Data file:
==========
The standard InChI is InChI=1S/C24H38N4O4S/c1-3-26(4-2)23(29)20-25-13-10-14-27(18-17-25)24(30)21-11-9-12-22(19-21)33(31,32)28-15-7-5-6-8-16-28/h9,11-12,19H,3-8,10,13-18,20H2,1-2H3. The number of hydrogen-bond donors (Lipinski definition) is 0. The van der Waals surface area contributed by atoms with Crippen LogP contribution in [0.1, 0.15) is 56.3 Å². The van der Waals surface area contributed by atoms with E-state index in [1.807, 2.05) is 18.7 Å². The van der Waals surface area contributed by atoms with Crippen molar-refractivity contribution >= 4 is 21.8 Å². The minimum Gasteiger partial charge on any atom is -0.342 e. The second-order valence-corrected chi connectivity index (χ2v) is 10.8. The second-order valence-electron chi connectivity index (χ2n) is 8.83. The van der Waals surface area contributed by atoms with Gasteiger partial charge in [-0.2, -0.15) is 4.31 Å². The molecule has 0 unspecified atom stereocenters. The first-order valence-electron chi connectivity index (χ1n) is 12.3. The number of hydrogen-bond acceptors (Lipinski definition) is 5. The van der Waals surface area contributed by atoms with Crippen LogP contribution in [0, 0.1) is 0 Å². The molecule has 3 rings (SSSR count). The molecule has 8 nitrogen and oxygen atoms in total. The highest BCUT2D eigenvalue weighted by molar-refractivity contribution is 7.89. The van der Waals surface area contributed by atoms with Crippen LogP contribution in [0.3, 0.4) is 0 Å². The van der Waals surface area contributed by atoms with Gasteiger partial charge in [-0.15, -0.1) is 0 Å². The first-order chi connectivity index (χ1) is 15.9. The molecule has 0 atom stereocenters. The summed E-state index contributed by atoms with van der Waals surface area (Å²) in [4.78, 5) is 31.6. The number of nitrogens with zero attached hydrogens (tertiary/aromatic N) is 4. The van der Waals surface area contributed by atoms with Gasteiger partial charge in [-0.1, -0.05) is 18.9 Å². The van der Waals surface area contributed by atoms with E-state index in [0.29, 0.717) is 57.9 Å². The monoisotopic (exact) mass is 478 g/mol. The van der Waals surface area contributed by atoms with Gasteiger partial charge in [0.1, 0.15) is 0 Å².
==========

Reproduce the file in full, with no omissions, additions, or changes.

The standard InChI is InChI=1S/C24H38N4O4S/c1-3-26(4-2)23(29)20-25-13-10-14-27(18-17-25)24(30)21-11-9-12-22(19-21)33(31,32)28-15-7-5-6-8-16-28/h9,11-12,19H,3-8,10,13-18,20H2,1-2H3. The number of hydrogen-bond donors (Lipinski definition) is 0. The van der Waals surface area contributed by atoms with Crippen LogP contribution in [0.1, 0.15) is 56.3 Å². The van der Waals surface area contributed by atoms with E-state index in [1.807, 2.05) is 18.7 Å². The van der Waals surface area contributed by atoms with Crippen molar-refractivity contribution >= 4 is 21.8 Å². The minimum Gasteiger partial charge on any atom is -0.342 e. The second-order valence-corrected chi connectivity index (χ2v) is 10.8. The second-order valence-electron chi connectivity index (χ2n) is 8.83. The van der Waals surface area contributed by atoms with Gasteiger partial charge in [-0.2, -0.15) is 4.31 Å². The molecule has 0 unspecified atom stereocenters. The first-order valence-electron chi connectivity index (χ1n) is 12.3. The number of hydrogen-bond acceptors (Lipinski definition) is 5. The van der Waals surface area contributed by atoms with Crippen LogP contribution in [0, 0.1) is 0 Å². The molecule has 3 rings (SSSR count). The molecule has 8 nitrogen and oxygen atoms in total. The highest BCUT2D eigenvalue weighted by molar-refractivity contribution is 7.89. The van der Waals surface area contributed by atoms with Crippen LogP contribution in [0.3, 0.4) is 0 Å². The van der Waals surface area contributed by atoms with Gasteiger partial charge in [-0.15, -0.1) is 0 Å². The first-order chi connectivity index (χ1) is 15.9. The molecule has 0 atom stereocenters. The summed E-state index contributed by atoms with van der Waals surface area (Å²) in [4.78, 5) is 31.6. The number of nitrogens with zero attached hydrogens (tertiary/aromatic N) is 4. The van der Waals surface area contributed by atoms with Gasteiger partial charge in [-0.1, -0.05) is 18.9 Å². The van der Waals surface area contributed by atoms with E-state index in [0.29, 0.717) is 57.9 Å². The monoisotopic (exact) mass is 478 g/mol. The van der Waals surface area contributed by atoms with Gasteiger partial charge in [0.1, 0.15) is 0 Å².